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Reviews

27 Mar 2019

Samson et Dalila at the Met


It was the final performance of the premiere season of Darko Tresnjak’s production of Camille Saint-Saëns' Samson et Dalila. Four tenors later. 

Sanson et Dalila at the Metropolitan Opera

A review by Michael Milenski

Above: Temple to the god Dagon, with Samson [All photos copyright Ken Howard / Met Opera.

 

Serbian born American theater director Darko Tresnjak envisioned a production with the look of a nickelodean (maybe you put your nickel in and out comes “Mon coeur s’ouvre à ta voix”). Or maybe he was thinking of a slot machine (bet with the odds that the tenor can’t make it to the end). He did like shiny, flowing pale blues and pinks for the intimate scenes within his arched scenic structure, intense reds and metallic blues for the big scenes trusting perhaps that these shapes and colors were enough to tell the story.


What the Met did do right was hire English conductor Mark Elder to expose the magnificence of the Metropolitan Opera orchestra, and to motivate the glories of the Met chorus whose opening scene reeked with overt Baroque-esque, old testament Romantic musical profundities that gave us enormous pleasure. 

Samson_Met2.png Anita Rachvelishvili as Dalila

The stifling symmetry of Broadway designer Alexander Dodge’s scenic structure placed the singers squarely center stage for their big numbers where the artists of the evening did their best to measure up to the symphonic magnificence rising from the pit. Georgian mezzo soprano Anita Rachvelishvili well held her own in powerful voice though I missed a warmth of sensual phrasing in her two famous second act arias. A well-known Carmen Mme. Rachvelishvili did find plenty of fire in her confrontations with Samson and the High Priest.

Lithuanian tenor Kristian Benedikt, who last fall was called upon to finish the opera when tenor Roberto Alagna gave up after the second act, was the Samson at this performance (his only full performance in this 2018/19 run). Mr. Benedikt did make it all the way to the end, though he encountered some rough patches in the second act. Both his first and third act arias were beautifully rendered, his fine tenor holding strong tone to their conclusions. However in the second act and the final scene of the opera his persona and voice were swallowed into the grander trappings of the staging.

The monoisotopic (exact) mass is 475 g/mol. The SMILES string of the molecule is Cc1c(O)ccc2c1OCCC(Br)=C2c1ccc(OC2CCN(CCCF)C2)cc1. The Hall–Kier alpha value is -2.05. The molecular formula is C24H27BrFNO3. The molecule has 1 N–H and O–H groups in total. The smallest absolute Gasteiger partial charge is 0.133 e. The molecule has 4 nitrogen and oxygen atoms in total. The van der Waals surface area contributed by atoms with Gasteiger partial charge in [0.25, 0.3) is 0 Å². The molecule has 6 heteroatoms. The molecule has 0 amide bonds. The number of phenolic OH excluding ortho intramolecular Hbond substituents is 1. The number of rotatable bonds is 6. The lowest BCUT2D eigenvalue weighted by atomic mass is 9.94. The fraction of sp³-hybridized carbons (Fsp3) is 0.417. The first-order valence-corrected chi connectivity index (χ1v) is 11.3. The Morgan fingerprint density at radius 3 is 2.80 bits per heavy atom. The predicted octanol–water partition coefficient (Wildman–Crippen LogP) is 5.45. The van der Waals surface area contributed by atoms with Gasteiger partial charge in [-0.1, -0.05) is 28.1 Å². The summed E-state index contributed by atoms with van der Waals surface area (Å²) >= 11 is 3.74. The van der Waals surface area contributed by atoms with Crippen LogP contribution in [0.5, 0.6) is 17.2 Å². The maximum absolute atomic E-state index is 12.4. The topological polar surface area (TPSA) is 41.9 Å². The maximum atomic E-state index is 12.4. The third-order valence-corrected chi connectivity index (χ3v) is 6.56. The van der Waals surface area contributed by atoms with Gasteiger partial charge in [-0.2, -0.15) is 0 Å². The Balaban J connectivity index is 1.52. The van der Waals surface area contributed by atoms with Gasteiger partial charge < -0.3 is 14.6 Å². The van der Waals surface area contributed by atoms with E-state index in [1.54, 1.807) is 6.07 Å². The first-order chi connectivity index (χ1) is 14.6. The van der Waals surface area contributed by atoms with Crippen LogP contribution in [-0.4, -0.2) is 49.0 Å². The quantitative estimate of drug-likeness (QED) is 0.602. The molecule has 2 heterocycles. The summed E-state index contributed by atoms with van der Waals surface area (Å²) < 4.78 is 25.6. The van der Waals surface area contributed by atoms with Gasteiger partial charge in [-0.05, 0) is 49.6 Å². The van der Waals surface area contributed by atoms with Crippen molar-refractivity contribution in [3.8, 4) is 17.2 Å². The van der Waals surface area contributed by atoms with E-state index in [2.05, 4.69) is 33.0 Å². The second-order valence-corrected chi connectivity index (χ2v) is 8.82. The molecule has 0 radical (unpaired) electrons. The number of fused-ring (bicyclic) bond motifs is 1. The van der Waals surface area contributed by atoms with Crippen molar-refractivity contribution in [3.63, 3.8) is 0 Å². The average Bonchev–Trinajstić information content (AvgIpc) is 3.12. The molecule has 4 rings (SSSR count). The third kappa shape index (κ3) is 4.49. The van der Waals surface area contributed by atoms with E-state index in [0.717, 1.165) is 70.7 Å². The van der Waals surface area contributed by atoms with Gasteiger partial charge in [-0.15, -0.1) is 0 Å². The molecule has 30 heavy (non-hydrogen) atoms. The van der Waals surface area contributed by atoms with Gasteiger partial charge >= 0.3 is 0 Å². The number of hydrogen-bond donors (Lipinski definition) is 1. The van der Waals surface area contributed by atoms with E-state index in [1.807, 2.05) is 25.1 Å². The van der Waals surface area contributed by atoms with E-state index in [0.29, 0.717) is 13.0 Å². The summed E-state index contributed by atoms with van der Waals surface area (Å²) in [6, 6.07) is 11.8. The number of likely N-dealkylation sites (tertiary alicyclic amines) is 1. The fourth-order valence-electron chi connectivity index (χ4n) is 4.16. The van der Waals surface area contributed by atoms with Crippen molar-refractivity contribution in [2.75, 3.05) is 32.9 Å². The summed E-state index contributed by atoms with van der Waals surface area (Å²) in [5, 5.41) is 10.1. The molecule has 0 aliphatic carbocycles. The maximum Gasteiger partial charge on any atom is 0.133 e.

The High Priest of Dagon was sung in all thirteen performances by bass-baritone Laurent Naouri in easily distinguishable French though his delivery did not rise to the musical elegance of Saint-Saëns' score and Mo. Elder’s conducting. Note also that the back-of-seat “super” titles (very hard to see) were offered in German and Spanish. Why not French, as it is, after all, the language of the opera?

Samson_Met3.png Male dancers of the corps de ballet

Besides the splendid second act arias the famed part of Saint-Saëns' masterwork is the third act orgy that culminates in the destruction of the pagan temple. Ten almost naked ballerinos and eight ballerinas executed a complex choreography conceived by Austin McCormick, artistic director of Brooklyn’s Company XIV. The unballetic style was Martha Graham avant gardesque, a look that flowed uneasily with the grander formal structures of the Saint-Saëns' score.


Despite the thunderous percussion climax the short circuit electric flash within Mr. Tresnjak's nickelodeon did not satisfy as Samson’s crowning moment of superhuman strength. Mr. Tresnjak’s staged oratorio setting of Saint-Saëns' score would have profited from some operatic context.

Michael Milenski


Cast and production information:

Dalila: Anita Rachvelishvili; Samson: Kristian Benedikt; Abimélech: Tomasz Konieczny; High Priest of Dagon: Laurent Naouri; First Philistine: Eduardo Valdes; Secon Philistine: Jeongcheol Cha; A Philistine Messenger: Scott Scully; An Old Hebrew: Günther Groissböck. Chorus and Orchestra of the Metropolitan Opera. Conductor: Mark Elder; Production: Darko Tresnjak; Set Designer: Alexander Dodge; Costumes Designer: Linda Cho; Lighting Designer: Donald Holder; Choreographer: Austin McCormick. Metropolitan Opera, New York, March 28, 2019.

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